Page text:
Scottish Castles

( Image above is a capture of Dunvegan Castle on Isle of Skye.)

Scotland benefits from a rich legacy of historic castles and fortified houses extending to about 700 in total. These are of  interest to a wide range of visitors including:
  • Photographers -romantic ruins in the ever changing light conditions.
  • Students of architecture-the medieval through to late Victorian.
  • Students of battles and history.
  • Students of Scotland’s somewhat violent past.
  • Visitors wishing to ‘connect’ with a castle associated with a particular family (e.g.Castle Stalker), clan (e.g. Dunvegan on Isle of Skye) or royal dynasty (e.g. Glamis Castle).

The earliest stone castles were built in the mid 12th century, commencing after 1124, and began to proliferate in the 13th century, many being constructed with curtain walls.The castles were principally constructed as residences for the elite and as a statement of wealth, status and power.

Here are some of Scotland’s more noteworthy castles:

  • Balmoral: A royal home on Deeside originally purchased by Queen Victoria.. Limited access to the castle but extensive gardens are open to the public during the season.
  • Blair Castle , Perthshire: Traditional seat of Duke of Atholl who is the Chief of Clan Murray. Replete with extensive gardens. Can be very busy in summer.
  • Braemar Castle, Aberdeenshire: A fully furnished L plan castle dating from 1628. Connected with Clan Farquharson.
  • Brechin Castle, Aberdeenshire: One of the oldest inhabited dwellings in Scotland. This castle s the seatt of the Earl of Dalhousie, who is the clan chieftain of Clan Maule of Panmure in Angus, and Clan Ramsay of Dalhousie in Midlothian
  • Brodick Castle, Isle of Arran: Connected with the Duke of Hamilton who is the Premier Peer (aristocrat) of Scotland as well as being head of the House of Hamilton and House of Douglas.

  • Caerlaverock Castle, Dumfries: Excellent example of a medieval castle. Connected with Clan Maxwell.
  • Castle Campbell, Clackmannanshire: A semi-ruin which dates from the 15th century. Superb location in the Ochills and great for photographs.Connected with Clan Campbell.
  • Castle Fraser, Aberdeenshire:  A ‘Castle of Mar’ dating from 1575. Connected with Clan Fraser and Clan Mackenzie.
  • Castle Menzies (pronounced 'Mingies'). Near Aberfeldy in central Scotland. This is the ancestral seat of Clan Menzies.

  • Cawdor Castle, Nairn: Dates from around 1370 and via the Thane of Cawdor is notionally connected with Shakespeare’s Macbeth. Ancestral home of the Campbells of Cawdor.
  • Crathes Castle: A late 16th century tower house with famous garden and yew hedge. Connected with the Burnett family.
  •  Culzean Castle, Ayrshire: A ‘palace of prosperity’ dating from 1792. Built by Robert Adam for the Kennedy family. Both castle and extensive grounds are open to the public.
  • Dean Castle, Kilmarnock, Ayrshire: Tower House and small palace dating from 14th and 15th centuries, built by the Boyd family.
  • Dirleton Castle, E. Lothian: A formidable castle dating from the Golden age of Scottish castles in the 12th century. Connected with the Haliburton and Ruthven families.
  • Doune Castle, Perthshire: A well preserved 14th century castle famous for featuring in the 1970s film ‘Monty Python and the Holy Grail’ and, more recently, 'Outlander'. Connected with the Stewarts and Earls of Moray.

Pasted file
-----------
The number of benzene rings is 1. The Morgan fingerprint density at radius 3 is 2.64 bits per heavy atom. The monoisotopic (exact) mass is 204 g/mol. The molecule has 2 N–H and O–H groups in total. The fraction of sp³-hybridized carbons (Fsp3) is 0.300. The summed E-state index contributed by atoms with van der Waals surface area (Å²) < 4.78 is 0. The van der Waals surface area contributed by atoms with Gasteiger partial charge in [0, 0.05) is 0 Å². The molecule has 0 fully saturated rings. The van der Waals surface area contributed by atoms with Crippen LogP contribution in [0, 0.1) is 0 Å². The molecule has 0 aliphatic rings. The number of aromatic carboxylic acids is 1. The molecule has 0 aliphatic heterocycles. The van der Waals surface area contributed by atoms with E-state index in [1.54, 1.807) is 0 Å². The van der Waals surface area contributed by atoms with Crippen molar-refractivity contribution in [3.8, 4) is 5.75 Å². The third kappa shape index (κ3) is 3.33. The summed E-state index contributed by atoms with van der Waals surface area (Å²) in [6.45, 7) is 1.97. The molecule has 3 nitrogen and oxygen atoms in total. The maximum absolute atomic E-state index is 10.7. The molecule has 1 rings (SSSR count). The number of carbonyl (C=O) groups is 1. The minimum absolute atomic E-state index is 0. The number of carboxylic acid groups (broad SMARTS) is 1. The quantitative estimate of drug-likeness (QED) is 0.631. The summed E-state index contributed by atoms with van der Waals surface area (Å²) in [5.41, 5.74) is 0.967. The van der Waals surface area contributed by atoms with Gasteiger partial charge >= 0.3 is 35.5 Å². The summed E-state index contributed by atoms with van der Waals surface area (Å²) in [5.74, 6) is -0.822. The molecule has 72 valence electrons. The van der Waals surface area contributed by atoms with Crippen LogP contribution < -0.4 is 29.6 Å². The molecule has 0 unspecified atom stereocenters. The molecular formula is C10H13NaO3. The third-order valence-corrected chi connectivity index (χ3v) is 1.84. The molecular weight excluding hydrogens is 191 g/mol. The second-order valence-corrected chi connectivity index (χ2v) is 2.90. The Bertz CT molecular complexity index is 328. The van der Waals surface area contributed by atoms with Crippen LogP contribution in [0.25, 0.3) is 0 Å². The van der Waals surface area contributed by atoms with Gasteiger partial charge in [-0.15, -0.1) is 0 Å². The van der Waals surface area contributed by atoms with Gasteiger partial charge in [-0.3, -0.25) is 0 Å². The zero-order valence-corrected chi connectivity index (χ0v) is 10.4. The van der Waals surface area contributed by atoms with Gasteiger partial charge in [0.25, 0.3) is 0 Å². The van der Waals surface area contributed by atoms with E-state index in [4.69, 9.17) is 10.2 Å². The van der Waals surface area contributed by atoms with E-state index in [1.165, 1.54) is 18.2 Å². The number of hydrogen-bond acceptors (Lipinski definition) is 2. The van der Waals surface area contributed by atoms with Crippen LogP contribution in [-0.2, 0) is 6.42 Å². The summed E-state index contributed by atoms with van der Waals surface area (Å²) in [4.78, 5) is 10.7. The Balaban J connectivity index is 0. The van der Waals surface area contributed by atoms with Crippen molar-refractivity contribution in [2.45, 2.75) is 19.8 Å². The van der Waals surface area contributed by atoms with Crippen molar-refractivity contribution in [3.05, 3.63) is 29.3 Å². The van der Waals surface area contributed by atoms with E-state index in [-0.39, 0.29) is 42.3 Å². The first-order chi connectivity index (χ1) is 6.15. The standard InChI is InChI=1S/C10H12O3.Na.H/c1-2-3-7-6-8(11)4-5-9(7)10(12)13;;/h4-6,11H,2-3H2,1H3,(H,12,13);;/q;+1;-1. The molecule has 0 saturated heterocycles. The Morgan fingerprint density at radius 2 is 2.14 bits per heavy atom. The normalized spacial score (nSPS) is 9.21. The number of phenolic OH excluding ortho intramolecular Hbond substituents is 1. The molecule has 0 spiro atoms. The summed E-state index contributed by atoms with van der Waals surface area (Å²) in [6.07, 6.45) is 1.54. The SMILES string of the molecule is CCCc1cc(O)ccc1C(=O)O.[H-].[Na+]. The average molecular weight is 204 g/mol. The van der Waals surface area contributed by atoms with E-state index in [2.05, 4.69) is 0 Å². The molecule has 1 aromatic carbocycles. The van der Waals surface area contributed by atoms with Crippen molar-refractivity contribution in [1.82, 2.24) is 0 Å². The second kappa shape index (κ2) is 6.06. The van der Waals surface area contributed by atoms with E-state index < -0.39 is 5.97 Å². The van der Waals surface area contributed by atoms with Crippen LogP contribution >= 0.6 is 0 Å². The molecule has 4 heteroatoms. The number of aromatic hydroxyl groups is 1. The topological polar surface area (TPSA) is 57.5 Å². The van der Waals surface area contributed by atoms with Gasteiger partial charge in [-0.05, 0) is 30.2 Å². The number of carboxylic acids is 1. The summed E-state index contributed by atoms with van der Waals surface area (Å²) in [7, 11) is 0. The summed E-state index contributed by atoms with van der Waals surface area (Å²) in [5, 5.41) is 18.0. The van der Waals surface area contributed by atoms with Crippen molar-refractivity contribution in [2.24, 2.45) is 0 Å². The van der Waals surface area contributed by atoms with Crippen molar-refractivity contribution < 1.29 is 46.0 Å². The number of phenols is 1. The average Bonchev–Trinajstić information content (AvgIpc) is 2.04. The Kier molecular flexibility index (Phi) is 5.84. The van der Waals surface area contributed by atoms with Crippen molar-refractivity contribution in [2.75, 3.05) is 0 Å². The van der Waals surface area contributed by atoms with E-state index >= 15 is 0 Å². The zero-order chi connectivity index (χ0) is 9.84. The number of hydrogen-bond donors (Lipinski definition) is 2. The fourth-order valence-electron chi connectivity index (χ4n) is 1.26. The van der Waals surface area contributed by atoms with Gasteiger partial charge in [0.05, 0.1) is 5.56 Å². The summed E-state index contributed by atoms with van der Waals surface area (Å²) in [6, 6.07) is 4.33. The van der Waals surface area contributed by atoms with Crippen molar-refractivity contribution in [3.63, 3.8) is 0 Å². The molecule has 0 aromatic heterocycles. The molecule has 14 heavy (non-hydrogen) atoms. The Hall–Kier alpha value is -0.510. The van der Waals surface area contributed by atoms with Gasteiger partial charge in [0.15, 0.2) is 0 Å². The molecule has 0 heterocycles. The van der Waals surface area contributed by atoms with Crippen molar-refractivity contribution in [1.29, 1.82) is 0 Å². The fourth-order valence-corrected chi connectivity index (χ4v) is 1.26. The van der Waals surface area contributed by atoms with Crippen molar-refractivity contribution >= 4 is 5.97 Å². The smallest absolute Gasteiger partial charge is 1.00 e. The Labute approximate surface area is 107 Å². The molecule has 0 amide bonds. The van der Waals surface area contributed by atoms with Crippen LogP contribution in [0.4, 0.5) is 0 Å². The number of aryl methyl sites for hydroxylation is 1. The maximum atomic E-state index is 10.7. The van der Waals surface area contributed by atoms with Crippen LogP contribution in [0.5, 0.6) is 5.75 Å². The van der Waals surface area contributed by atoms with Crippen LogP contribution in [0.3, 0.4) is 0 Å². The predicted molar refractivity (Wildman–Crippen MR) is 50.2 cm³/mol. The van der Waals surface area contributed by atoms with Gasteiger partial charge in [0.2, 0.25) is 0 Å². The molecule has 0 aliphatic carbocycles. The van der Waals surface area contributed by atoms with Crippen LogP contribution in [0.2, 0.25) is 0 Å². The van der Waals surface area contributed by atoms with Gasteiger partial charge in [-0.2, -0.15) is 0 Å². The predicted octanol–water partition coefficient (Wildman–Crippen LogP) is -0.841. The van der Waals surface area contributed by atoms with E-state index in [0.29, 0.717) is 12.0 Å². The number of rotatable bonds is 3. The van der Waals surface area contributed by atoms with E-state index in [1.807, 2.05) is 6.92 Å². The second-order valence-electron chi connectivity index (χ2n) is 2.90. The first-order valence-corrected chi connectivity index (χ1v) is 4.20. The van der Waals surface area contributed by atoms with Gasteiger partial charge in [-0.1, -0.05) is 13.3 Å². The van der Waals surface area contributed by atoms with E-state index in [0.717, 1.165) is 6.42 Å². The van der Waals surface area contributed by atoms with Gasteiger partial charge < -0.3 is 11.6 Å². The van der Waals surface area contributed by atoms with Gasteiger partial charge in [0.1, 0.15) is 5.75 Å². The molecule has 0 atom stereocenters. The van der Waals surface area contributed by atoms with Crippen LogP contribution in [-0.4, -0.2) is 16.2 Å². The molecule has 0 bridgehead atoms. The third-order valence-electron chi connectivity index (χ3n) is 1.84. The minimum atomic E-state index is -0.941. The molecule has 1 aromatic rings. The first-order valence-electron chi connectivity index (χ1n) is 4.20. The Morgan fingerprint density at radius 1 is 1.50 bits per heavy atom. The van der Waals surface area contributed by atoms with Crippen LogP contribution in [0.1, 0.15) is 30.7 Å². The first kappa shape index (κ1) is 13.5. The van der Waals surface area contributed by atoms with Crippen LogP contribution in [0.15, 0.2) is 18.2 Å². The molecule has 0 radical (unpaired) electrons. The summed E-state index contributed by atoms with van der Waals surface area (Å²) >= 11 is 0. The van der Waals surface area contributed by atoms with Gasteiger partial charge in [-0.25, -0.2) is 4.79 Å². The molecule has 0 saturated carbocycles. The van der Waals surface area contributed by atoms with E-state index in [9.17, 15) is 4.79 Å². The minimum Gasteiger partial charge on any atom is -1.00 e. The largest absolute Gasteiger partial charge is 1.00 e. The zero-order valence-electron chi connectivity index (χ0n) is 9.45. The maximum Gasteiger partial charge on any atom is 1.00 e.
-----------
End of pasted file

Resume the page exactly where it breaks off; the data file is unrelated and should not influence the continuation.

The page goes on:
• Drum Castle, Aberdeenshire: A square tower-house dating from the late 13th century. Connected with Clan Irvine.
  • Drumlanrig Castle, Dumfries: A magnificent palace dating from 1679-91.Seat of the Duke and Duchess of Buccleuch and Queensberry.

  • Duart Castle, Isle of Mull: Dates from 13th century and associated with Clan Maclean.
  • Dunnottar Castle: Combined castle and palace now in ruins. Near Aberdeen on east coast. Connected with Clan Keith.Access entails navigating steep pathway.
  • Dunrobin Castle, Sutherland: A palace built 1835-50 on an earlier 13th century site.Dunrobin is the family seat of the Earl of Sutherland and the Clan Sutherland. 
  • Dunvegan Castle, Isle of Skye: Connected with Clan MacLeod for 800 years.
  • Edinburgh Castle: Very extensive and dating from the 12th century onwards. A 'must see' if in Edinburgh.
  • Eilean Donan Castle, Highlands: An iconic, very photogenic castle re-built 1932. Associated with Clan MacRae.
  • Glamis Castle, Angus: Closely connected with the Royal Family and a family home.
  • Inveraray Castle, Argyll: A magnificent palace completed 1789. This is the seat of the Dukes of Argyll, chiefs of Clan Campbell. Both castle and grounds are open to the public.
  • St Andrews Castle: A ruin which dates from 14th century and located on a headland overlooking the sea. Was home to many bishops and archbishops during the medieval period.
  • Stirling Castle: Incorporates a royal palace dating from the 15th and 16th centuries. Closely connected with the battles of Bannockburn and Stirling Bridge.An extensive site with actors in period costume portraying life in the palace.
  • Threave Castle, Dumfries: A 14th century stronghold on an island in the River  Dee. Associated with the Black Douglases and Scottish royals.
  • Urquhart Castle, Highlands: This romantic ruin sits on a promontory in the middle of Loch Ness. However, the castle is interesting in its own right and dates from the 13th century  when it was built by the Durwards.

© Nigel P Cole/Catswhiskerstours Limited


Popular posts from this blog

Reconstructed Roman Villa

Glen Quaich, one of Scotland's best backroads tour routes

Fort Augustus, a popular visitor site on southern tip of Loch Ness